Fascination and fear: that sums up my relationship with helicopters. The thought of being able to take off and land vertically, and to hover at will, is entrancing: if I had the money I’d learn to fly one. And then an inner voice speaks up: “What about all those moving parts? One bolt snaps and everything goes to hell.”
When I flew fighters in NATO, we spent hours studying flash cards and slides of Soviet aircraft, including helicopters. The Hook was the big one, akin to our own Skyhook. The Hound had four feet. The Hip had a big butt. No doubt Warsaw Pact pilots used similar mnenomic techniques to identify US and NATO helos.
I flew in helicopters several times during my career, mostly to and from aircraft accident sites, but the ride I remember most vividly was a hop from Nellis AFB in Las Vegas to survey part of the Mercury test site where the United States conducted above-ground nuclear weapons tests during the 1950s: the Department of Energy was opening the overlying airspace to USAF training flights and for some reason we needed to take a close look first. We hovered over the Sedan crater, still hot decades later. The best part of the deal was that I was the senior officer on board and thus got to choose my seat: naturally, I took the empty co-pilot’s seat, with nothing in front of me but a clear plexiglass bubble.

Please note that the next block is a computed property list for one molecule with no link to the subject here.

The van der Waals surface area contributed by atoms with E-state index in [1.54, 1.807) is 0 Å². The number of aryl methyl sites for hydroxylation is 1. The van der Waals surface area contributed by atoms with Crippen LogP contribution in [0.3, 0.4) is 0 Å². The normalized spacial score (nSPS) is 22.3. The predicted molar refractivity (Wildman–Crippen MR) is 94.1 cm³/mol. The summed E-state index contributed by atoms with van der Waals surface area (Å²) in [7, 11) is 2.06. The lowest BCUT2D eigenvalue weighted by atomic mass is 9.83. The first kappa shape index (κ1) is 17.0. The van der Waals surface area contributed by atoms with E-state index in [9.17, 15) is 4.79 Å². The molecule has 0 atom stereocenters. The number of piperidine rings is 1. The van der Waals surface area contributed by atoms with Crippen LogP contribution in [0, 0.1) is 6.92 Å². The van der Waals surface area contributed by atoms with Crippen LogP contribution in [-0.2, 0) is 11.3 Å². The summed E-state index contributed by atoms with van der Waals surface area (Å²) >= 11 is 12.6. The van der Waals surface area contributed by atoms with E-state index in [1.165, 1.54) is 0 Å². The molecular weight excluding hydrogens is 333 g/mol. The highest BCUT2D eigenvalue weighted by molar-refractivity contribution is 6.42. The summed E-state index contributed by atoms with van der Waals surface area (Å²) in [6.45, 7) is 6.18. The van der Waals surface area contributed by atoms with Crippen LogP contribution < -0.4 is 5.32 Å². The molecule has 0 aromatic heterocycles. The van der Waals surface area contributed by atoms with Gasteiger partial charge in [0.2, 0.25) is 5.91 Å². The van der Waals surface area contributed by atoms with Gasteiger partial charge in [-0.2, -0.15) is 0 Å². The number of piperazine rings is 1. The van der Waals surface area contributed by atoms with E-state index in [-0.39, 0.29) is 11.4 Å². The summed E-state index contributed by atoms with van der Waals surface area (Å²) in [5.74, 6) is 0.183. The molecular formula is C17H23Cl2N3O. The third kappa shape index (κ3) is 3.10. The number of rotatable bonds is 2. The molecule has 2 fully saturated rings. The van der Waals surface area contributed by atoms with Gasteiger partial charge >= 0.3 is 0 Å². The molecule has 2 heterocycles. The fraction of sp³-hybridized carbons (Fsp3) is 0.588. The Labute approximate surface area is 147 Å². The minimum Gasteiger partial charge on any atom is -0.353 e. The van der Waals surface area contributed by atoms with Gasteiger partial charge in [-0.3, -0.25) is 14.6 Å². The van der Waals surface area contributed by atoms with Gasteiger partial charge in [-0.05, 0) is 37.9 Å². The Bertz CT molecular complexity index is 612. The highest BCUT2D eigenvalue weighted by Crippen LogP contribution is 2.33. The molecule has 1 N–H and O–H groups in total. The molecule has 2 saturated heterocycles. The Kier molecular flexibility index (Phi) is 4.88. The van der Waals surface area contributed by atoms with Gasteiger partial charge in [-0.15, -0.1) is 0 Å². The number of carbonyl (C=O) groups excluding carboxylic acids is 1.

Now that I’ve worked the kinks out of my new knee I’m once again leading walking tours at the Pima Air & Space Museum. I carry my camera on museum days, and when inspiration strikes I take photos of aircraft I might someday write about. Yesterday I wandered over to the outdoor helicopter display, a corner of the museum I don’t normally visit. Here are a few of the more interesting helos on display.
In the top row are two twin-rotor aricraft, the Kaman Husky and the Piasecki Shawnee. The Husky was often called the “egg beater” because of its overlapping rotor design; it was primarily used for rescue. The “flying banana” Shawnee was an Army troop and cargo transport.
In the second row are two versions of the same classic 1950s design, the Sikorski Dragonfly, also primarily used for rescue. You probably remember seeing Mickey Rooney flying a carrier-based Navy version in the movie The Bridges at Toko-Ri.
In the bottom row are two large helos, a USAF Sikorski Pave Low IV and a rarely-seen Army Sikorski Mojave. The Pave Low was a special operations bird; the Mojave an assault transport.
Helicopters are slow and they fly close to the ground, putting them at great risk in combat conditions. They are built as flimsily as possible to save weight. There are enormous stresses on the various shafts connecting engines to transmissions and transmissions to rotors. They contain, as previously noted, a multitude of moving parts, all of them critical.
They’re also fun as hell to fly in.
Hope you enjoyed the photos.
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